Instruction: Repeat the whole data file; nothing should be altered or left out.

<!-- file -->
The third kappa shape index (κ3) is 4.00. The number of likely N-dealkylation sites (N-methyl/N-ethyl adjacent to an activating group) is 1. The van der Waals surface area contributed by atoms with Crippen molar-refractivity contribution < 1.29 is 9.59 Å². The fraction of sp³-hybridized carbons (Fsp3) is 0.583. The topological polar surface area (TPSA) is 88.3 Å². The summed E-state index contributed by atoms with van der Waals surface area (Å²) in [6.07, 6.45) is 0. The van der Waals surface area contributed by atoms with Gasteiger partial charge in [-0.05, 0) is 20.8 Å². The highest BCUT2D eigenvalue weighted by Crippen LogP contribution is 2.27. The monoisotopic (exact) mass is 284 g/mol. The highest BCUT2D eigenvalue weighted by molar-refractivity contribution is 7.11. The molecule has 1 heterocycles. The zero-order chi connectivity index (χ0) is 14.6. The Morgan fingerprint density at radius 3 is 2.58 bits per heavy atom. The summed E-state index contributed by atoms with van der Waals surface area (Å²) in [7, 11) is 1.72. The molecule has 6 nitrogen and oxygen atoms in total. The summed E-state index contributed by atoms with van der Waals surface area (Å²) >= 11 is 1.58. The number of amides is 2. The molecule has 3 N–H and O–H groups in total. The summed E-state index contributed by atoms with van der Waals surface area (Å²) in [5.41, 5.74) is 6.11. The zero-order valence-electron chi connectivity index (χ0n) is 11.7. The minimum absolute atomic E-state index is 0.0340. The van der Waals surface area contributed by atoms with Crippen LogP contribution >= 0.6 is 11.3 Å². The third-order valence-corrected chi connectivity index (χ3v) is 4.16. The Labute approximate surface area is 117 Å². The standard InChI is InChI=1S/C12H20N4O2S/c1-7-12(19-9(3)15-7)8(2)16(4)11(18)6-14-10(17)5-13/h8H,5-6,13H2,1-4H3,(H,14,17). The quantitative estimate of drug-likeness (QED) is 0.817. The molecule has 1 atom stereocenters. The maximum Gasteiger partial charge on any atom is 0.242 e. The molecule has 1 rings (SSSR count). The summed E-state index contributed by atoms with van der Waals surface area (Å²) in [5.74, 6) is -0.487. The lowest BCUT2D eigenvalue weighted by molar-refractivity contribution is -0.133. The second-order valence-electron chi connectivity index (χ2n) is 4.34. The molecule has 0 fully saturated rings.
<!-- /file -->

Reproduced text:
The third kappa shape index (κ3) is 4.00. The number of likely N-dealkylation sites (N-methyl/N-ethyl adjacent to an activating group) is 1. The van der Waals surface area contributed by atoms with Crippen molar-refractivity contribution < 1.29 is 9.59 Å². The fraction of sp³-hybridized carbons (Fsp3) is 0.583. The topological polar surface area (TPSA) is 88.3 Å². The summed E-state index contributed by atoms with van der Waals surface area (Å²) in [6.07, 6.45) is 0. The van der Waals surface area contributed by atoms with Gasteiger partial charge in [-0.05, 0) is 20.8 Å². The highest BCUT2D eigenvalue weighted by Crippen LogP contribution is 2.27. The monoisotopic (exact) mass is 284 g/mol. The highest BCUT2D eigenvalue weighted by molar-refractivity contribution is 7.11. The molecule has 1 heterocycles. The zero-order chi connectivity index (χ0) is 14.6. The Morgan fingerprint density at radius 3 is 2.58 bits per heavy atom. The summed E-state index contributed by atoms with van der Waals surface area (Å²) in [7, 11) is 1.72. The molecule has 6 nitrogen and oxygen atoms in total. The summed E-state index contributed by atoms with van der Waals surface area (Å²) >= 11 is 1.58. The number of amides is 2. The molecule has 3 N–H and O–H groups in total. The summed E-state index contributed by atoms with van der Waals surface area (Å²) in [5.41, 5.74) is 6.11. The zero-order valence-electron chi connectivity index (χ0n) is 11.7. The minimum absolute atomic E-state index is 0.0340. The van der Waals surface area contributed by atoms with Crippen LogP contribution >= 0.6 is 11.3 Å². The third-order valence-corrected chi connectivity index (χ3v) is 4.16. The Labute approximate surface area is 117 Å². The standard InChI is InChI=1S/C12H20N4O2S/c1-7-12(19-9(3)15-7)8(2)16(4)11(18)6-14-10(17)5-13/h8H,5-6,13H2,1-4H3,(H,14,17). The quantitative estimate of drug-likeness (QED) is 0.817. The molecule has 1 atom stereocenters. The maximum Gasteiger partial charge on any atom is 0.242 e. The molecule has 1 rings (SSSR count). The summed E-state index contributed by atoms with van der Waals surface area (Å²) in [5.74, 6) is -0.487. The lowest BCUT2D eigenvalue weighted by molar-refractivity contribution is -0.133. The second-order valence-electron chi connectivity index (χ2n) is 4.34. The molecule has 0 fully saturated rings.